The U.S. stood by while Indone­sia invad­ed East Tim­or and slaugh­tered peo­ple. It had elect­ed a left­ist gov­ern­ment which the Unit­ed States dis­ap­proved. The small island was treat­ed as a pawn in great pow­er relations.

Of most inter­est, the Unit­ed States encour­aged, and the CIA played facil­i­ta­tor, in the 1973 coup that top­pled and assas­si­nat­ed Chile’s Marx­ist Pres­i­dent Sal­vador Allende. The U.S. could not per­mit anoth­er per­ceived Sovi­et ally in the West­ern Hemi­sphere. The result was a quar­ter-cen­tu­ry of mil­i­tary dictatorship.

Kissinger was quot­ed after­ward say­ing the Chilean pres­i­den­cy was too impor­tant a mat­ter to be decid­ed by the Chilean peo­ple. Glob­al pow­er was what mat­tered. Ear­ly in the Nixon admin­is­tra­tion, Kissinger declared (in pri­vate): “I can’t believe any fourth-rate pow­er like North Viet­nam doesn’t have a break­ing point.”

The man was even will­ing to stomp on his own ori­gins. Nego­ti­a­tions with the Sovi­et Union could not, would not, be dis­rupt­ed by appeals from Sovi­et Jews wish­ing to immi­grate to Israel. “And if they put Jews into gas cham­bers in the Sovi­et Union, it is not an Amer­i­can con­cern. Maybe a human­i­tar­i­an con­cern.” The remark was described as “tru­ly chill­ing” by the Amer­i­can Jew­ish Committee.

Such state­ments get attrib­uted to Kissinger’s near-con­sis­tent pan­der­ing to Nixon. The thir­ty-sev­enth pres­i­dent would seek him out to pray in the White House on the eve of his res­ig­na­tion, an episode exposed in the Wood­ward-Bern­stein book “The Final Days.” Kissinger would lat­er reflect of Nixon, what the man could have done “had he been loved.”

Kissinger lived more than four decades after Ford’s defeat in the 1976 pres­i­den­tial elec­tion. He hung up his shin­gle as Hen­ry Kissinger Asso­ciates and con­sol­i­dat­ed with the high and mighty. Stu­dent protests made cam­pus appear­ances dan­ger­ous. But big busi­ness want­ed to hear from the big dog of the 1970s. Dis­ney con­sult­ed Kissinger when it want­ed to locate a mul­ti-bil­lion-dol­lar theme park in China.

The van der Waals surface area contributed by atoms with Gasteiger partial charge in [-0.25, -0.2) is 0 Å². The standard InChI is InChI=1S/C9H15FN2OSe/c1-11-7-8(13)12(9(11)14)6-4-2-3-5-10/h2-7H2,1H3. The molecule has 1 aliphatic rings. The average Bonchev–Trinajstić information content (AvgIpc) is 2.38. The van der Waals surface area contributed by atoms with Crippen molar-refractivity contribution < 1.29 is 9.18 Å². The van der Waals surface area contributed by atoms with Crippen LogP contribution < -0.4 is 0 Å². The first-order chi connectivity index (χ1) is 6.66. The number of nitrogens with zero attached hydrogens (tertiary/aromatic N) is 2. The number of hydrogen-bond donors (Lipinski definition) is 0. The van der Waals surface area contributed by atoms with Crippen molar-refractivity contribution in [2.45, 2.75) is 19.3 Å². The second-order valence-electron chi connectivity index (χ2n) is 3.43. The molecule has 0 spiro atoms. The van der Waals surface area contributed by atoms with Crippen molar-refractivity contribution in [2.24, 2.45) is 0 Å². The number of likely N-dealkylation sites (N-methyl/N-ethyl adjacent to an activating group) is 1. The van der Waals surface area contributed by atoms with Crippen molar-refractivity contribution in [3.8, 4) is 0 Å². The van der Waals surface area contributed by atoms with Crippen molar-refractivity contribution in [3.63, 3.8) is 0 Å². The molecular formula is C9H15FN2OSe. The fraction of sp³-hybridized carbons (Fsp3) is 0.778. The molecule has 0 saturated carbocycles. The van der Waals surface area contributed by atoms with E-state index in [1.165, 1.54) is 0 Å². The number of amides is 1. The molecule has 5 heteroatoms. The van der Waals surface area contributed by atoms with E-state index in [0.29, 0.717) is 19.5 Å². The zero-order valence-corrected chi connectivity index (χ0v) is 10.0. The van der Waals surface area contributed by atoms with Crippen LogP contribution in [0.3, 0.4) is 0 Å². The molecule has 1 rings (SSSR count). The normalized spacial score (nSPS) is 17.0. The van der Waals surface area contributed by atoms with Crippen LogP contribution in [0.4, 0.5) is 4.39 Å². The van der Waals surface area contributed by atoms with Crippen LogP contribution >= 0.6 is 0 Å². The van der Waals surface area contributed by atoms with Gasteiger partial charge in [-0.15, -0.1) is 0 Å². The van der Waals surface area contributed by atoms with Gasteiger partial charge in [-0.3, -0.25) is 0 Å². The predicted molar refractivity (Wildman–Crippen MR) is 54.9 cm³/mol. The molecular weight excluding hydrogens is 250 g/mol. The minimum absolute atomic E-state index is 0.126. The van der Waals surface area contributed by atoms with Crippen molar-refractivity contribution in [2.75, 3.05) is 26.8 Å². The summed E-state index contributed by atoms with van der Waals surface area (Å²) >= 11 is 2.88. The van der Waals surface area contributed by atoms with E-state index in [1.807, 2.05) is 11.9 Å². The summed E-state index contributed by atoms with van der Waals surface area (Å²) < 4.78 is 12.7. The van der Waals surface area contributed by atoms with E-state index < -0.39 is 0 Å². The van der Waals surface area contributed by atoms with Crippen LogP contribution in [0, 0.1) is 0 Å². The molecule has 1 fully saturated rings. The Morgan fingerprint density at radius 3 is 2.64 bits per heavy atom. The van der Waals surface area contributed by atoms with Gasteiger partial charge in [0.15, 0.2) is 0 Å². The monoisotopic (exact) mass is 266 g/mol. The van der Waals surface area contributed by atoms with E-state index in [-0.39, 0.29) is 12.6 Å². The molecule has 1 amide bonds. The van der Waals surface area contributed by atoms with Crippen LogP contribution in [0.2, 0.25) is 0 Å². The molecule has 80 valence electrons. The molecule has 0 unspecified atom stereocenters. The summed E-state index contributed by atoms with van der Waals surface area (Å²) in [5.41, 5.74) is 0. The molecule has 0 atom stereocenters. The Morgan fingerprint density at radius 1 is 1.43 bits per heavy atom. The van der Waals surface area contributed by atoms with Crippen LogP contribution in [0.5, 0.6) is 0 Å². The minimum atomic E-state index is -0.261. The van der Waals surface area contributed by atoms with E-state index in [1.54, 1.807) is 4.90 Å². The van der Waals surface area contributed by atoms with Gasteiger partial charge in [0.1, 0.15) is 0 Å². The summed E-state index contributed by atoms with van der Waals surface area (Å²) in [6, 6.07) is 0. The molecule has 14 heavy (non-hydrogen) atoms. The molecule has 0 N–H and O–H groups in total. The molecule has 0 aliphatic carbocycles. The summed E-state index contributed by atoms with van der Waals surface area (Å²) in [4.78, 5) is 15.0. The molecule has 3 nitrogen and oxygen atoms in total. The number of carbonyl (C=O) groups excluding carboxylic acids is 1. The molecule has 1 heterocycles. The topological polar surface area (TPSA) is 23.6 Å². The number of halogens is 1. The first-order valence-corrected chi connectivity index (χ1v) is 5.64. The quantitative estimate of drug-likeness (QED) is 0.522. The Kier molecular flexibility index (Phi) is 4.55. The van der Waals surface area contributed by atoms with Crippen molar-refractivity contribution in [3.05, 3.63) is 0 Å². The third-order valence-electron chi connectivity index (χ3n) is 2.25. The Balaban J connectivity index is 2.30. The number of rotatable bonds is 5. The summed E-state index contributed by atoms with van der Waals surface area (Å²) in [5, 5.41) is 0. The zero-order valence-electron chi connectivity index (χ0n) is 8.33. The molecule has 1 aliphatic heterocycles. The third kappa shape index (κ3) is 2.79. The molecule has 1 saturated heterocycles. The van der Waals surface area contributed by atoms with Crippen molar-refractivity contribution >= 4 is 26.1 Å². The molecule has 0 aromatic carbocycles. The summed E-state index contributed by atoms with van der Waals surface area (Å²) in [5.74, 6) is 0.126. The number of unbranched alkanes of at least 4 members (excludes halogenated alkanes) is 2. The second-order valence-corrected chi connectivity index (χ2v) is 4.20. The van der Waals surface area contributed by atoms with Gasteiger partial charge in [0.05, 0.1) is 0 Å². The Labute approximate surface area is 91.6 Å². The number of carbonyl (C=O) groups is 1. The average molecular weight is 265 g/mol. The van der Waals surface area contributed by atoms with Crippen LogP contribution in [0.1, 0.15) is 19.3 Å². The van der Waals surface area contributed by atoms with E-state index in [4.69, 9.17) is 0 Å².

Hen­ry Kissinger was a for­mi­da­ble boss. He hired the best and the bright­est to work at the Nation­al Secu­ri­ty Coun­cil, but then ordered the FBI to spy on them. He was infu­ri­at­ed at such leaks as the Pen­ta­gon Papers, revealed by Daniel Ells­berg, which detailed America’s march to fol­ly in Vietnam.

If any leaks came out of the NSC, they would come “from me,” he told aides.

The Nixon-Kissinger col­lab­o­ra­tion brought home some for­eign pol­i­cy tri­umphs. The open­ing to Chi­na brought coop­er­a­tion and mas­sive trade between the two coun­tries, but threats of con­fronta­tion now that Chi­na has become the world’s sec­ond-rank­ing super­pow­er. The Viet­nam War came to an end after killing 58,000 Amer­i­cans and an esti­mat­ed three mil­lion Vietnamese.

The long­stand­ing U.S. con­fronta­tion with the Sovi­et Union was down­sized until the “evil empire” stag­gered and fell at the end of the 1980s.

Still, Kissinger tram­pled peo­ple and nations while big pow­ers maneu­vered for glob­al influ­ence. The death toll was exceed­ing­ly high and often felt hard­est in such places as East Tim­or, East Pak­istan and Chile, far from North Amer­i­can and Euro­pean cap­i­tals. When pressed, Kissinger would speak of a world in which Amer­i­can was con­front­ed with unsa­vory char­ac­ters and thank­less choices.

A New York Times obit­u­ary car­ries this quote: “The ille­gal we do imme­di­ate­ly. The uncon­sti­tu­tion­al takes a lit­tle longer.”

So did the Viet­nam War, at what human cost? Inter­viewed by The Atlantic in 2016, Pres­i­dent Oba­ma reflect­ed: “We dropped more ordi­nance on Cam­bo­dia and Laos than on Europe in World War II And yet, ulti­mate­ly, Nixon with­drew, Kissinger went to Paris, and all we left behind was chaos, slaugh­ter and author­i­tar­i­an gov­ern­ments that final­ly, over time, have emerged from that hell.”

“In what way did that strat­e­gy pro­mote our inter­ests?” Oba­ma asked.

About the author

Joel Connelly is a Northwest Progressive Institute contributor who has reported on multiple presidential campaigns and from many national political conventions. During his career at the Seattle Post-Intelligencer, he interviewed Presidents Bill Clinton, Barack Obama, George W. Bush, and George H.W. Bush. He has covered Canada from Trudeau to Trudeau, written about the fiscal meltdown of the nuclear energy obsessed WPPSS consortium (pronounced "Whoops") and public lands battles dating back to the Alpine Lakes Wilderness.